Maybe you have a business operation that someone wants to pay you a royalty on. Remember that YOU HAVE TO HAVE A PROSPECTUS TO SELL FRANCHISES INTO THE US AND IT CAN BE A CRIMINAL OFFENSE TO SELL INTO SOME STATES (California, Wisconsin, etc.) without an approved prospectus, but if you have the prospectus, you would pay 10% tax on the Royalties to the Federal Government plus a further tax to some states like California.

This assumes that you have NO business operations in the USA. NONE!


Nexus refers to a business presence within a state. In August, 1998, An announcement was made to Canadian trucking companies that they would have to file US tax returns back to January 1, 1992. EACH STATE HAS A DIFFERENT NEXUS.

New York requires Tax returns and TAX TO BE PAID if a Canadian Trucking Company has made more than two pickups and/or deliveries in the State in any calendar year. Dropping a trailer and picking up a trailer means that you have made your "2".

Pennsylvania requires a Pennsylvania corporate return be filed by any Canadian trucking company whose trucks covered more than 50,000 miles in total through the state.

Oregon will not tax a company whose trucks merely drive through the state but tax the first delivery or pickup of a trailer.

As an Aside, Canada is now taxing US citizen airline employees flying in and out of Canada as you can see from the document I have up front with me from Denise Rondpre from Revenue Canada. In fact as the sheet in your book shows, Revenue Canada expects the person to break up their flight and pay a percentage to Ontario, Manitoba, Saskatchewan, Alberta and British Columbia on a flight from Toronto to Vancouver even if the flight goes through the USA. (If you want to see this, we will fax it to you).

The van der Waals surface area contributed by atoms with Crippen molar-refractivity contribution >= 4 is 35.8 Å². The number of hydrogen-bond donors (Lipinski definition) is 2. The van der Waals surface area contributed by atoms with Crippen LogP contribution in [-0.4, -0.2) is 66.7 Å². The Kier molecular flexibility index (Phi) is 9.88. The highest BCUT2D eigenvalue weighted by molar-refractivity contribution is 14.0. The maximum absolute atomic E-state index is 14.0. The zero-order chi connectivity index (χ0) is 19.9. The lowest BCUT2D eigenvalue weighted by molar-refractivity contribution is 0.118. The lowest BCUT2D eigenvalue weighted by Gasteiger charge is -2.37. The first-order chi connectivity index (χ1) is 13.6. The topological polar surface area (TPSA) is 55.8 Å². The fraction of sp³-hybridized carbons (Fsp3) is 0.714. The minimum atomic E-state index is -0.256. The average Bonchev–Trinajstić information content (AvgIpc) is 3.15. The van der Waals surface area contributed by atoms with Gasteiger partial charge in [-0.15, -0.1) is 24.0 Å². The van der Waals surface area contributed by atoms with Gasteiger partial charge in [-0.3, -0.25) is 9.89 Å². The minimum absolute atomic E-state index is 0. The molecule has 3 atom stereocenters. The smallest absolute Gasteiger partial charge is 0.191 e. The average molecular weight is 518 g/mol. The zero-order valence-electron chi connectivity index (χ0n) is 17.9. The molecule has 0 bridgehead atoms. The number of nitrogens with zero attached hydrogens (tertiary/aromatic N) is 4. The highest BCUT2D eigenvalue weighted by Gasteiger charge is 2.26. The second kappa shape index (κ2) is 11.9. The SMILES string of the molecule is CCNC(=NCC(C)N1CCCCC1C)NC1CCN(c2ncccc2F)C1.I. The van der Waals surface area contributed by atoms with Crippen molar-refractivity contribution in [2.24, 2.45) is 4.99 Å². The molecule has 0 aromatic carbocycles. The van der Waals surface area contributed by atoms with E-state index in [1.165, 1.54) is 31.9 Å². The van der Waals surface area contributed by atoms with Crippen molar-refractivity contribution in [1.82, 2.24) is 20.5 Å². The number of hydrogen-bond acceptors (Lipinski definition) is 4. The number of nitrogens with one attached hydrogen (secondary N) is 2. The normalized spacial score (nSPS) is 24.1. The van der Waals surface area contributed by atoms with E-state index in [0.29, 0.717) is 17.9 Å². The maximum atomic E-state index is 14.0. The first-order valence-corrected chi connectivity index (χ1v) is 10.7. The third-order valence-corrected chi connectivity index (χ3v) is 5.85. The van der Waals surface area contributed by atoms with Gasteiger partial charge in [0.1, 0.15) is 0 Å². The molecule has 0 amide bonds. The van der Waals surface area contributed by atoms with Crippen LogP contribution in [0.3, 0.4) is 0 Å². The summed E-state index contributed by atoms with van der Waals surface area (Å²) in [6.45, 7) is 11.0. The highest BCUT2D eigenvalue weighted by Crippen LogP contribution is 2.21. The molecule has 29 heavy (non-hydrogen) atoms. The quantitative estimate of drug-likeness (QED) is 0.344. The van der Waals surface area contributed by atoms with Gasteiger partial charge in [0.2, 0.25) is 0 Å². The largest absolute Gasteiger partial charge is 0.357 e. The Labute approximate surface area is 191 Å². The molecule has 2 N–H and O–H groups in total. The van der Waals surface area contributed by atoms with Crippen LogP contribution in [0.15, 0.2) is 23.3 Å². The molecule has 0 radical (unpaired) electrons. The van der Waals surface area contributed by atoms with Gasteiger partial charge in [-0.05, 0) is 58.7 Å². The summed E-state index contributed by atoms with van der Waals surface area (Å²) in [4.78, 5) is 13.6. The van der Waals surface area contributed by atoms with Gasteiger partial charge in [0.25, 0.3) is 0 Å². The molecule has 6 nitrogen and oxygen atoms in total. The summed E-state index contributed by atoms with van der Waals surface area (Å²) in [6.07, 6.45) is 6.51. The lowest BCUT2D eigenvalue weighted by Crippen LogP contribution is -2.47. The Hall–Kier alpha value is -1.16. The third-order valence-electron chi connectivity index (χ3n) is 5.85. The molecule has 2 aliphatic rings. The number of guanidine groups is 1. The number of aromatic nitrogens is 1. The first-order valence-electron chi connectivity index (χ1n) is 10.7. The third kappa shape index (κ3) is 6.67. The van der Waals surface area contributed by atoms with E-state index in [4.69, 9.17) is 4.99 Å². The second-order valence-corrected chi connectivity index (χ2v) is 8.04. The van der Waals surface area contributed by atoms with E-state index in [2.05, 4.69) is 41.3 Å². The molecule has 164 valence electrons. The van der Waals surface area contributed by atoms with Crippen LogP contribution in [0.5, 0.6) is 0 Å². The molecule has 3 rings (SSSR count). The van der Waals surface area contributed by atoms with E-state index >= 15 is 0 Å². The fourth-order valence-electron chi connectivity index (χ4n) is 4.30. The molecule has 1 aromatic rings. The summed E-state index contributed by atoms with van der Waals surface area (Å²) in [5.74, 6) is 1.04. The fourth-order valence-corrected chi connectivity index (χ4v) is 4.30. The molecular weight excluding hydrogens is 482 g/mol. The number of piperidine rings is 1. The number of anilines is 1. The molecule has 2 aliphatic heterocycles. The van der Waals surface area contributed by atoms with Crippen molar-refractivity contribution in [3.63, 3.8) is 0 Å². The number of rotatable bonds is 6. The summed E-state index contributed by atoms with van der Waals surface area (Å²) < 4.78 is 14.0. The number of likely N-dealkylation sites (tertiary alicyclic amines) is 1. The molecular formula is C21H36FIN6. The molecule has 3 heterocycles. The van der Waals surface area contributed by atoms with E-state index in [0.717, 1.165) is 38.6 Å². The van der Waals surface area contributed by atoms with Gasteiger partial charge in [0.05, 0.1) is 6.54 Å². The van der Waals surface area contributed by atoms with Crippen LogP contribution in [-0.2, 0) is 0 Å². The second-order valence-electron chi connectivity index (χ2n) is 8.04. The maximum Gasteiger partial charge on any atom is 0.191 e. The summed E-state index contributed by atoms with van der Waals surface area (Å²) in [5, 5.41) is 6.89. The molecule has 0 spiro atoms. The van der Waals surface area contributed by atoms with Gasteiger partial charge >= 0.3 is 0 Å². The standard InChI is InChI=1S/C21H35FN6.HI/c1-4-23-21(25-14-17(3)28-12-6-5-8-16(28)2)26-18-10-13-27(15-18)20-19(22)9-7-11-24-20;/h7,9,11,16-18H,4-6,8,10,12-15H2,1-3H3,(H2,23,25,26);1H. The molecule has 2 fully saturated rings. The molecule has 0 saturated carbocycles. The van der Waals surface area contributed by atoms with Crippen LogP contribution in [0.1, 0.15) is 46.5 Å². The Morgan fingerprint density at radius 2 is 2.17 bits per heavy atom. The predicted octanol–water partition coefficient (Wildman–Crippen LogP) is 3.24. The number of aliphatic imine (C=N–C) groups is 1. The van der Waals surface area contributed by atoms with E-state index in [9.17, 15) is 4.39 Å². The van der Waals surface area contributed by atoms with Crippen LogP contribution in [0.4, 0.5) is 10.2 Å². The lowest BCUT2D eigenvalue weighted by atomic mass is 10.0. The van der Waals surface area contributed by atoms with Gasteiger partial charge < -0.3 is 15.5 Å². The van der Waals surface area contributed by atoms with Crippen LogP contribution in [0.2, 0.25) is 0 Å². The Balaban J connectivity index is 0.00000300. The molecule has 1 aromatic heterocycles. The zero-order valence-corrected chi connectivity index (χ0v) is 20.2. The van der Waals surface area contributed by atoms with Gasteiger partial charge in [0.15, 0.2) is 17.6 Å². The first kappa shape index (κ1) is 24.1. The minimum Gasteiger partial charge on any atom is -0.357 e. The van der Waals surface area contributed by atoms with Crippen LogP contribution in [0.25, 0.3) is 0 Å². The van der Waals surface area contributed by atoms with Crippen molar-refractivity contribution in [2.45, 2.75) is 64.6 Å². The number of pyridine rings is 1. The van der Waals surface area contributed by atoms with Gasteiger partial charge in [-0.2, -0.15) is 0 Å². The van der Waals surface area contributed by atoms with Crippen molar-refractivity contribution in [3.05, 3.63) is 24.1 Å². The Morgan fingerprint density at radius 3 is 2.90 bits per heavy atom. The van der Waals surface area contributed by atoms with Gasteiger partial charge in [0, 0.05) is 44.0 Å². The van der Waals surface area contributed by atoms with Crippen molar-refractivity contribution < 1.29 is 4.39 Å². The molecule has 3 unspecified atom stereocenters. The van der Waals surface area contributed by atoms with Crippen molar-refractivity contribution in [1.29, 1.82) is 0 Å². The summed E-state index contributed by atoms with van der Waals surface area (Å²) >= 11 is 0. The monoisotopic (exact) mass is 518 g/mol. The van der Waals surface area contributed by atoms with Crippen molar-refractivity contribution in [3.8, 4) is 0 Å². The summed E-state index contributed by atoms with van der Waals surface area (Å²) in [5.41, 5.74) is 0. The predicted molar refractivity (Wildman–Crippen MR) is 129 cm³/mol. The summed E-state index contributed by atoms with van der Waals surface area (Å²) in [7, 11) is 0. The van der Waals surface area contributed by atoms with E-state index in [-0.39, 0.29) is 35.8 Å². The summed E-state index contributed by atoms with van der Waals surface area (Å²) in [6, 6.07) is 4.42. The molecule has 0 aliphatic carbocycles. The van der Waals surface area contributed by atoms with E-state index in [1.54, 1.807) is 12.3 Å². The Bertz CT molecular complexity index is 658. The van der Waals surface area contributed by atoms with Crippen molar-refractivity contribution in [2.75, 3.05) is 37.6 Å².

Going back to "Nexus" for other companies.

If you have established a warehouse and / or have developed a local market, you can be sure that the state will be looking at you because you have established a "nexus".

Also expect a Business and Occupancy tax from many states such as Washington.

Remember, the CEN-TA Group specializes in US / Canadian Tax and Immigration matters for individuals and small corporations. We see a lot of people and in the last two months, I have had about 10 people who have been using Canadian accountants do their income tax returns and tell them that they do not need to do a U.S. income tax return. In one case, the client who came to my office today, had owned a rental condo in the U.S. since 1980. This condo has been rented out every year and the client had a professional Canadian accountant do his return each and every year and tells me that he asked his accountant every year if he had to file a US income tax return. Every year the Canadian accountant told him that he did not have to file because he was either losing money or not making enough to have to pay tax. This left him liable for $50,000 US in tax and penalties. Rest of story is in the whole newsletter available at the end.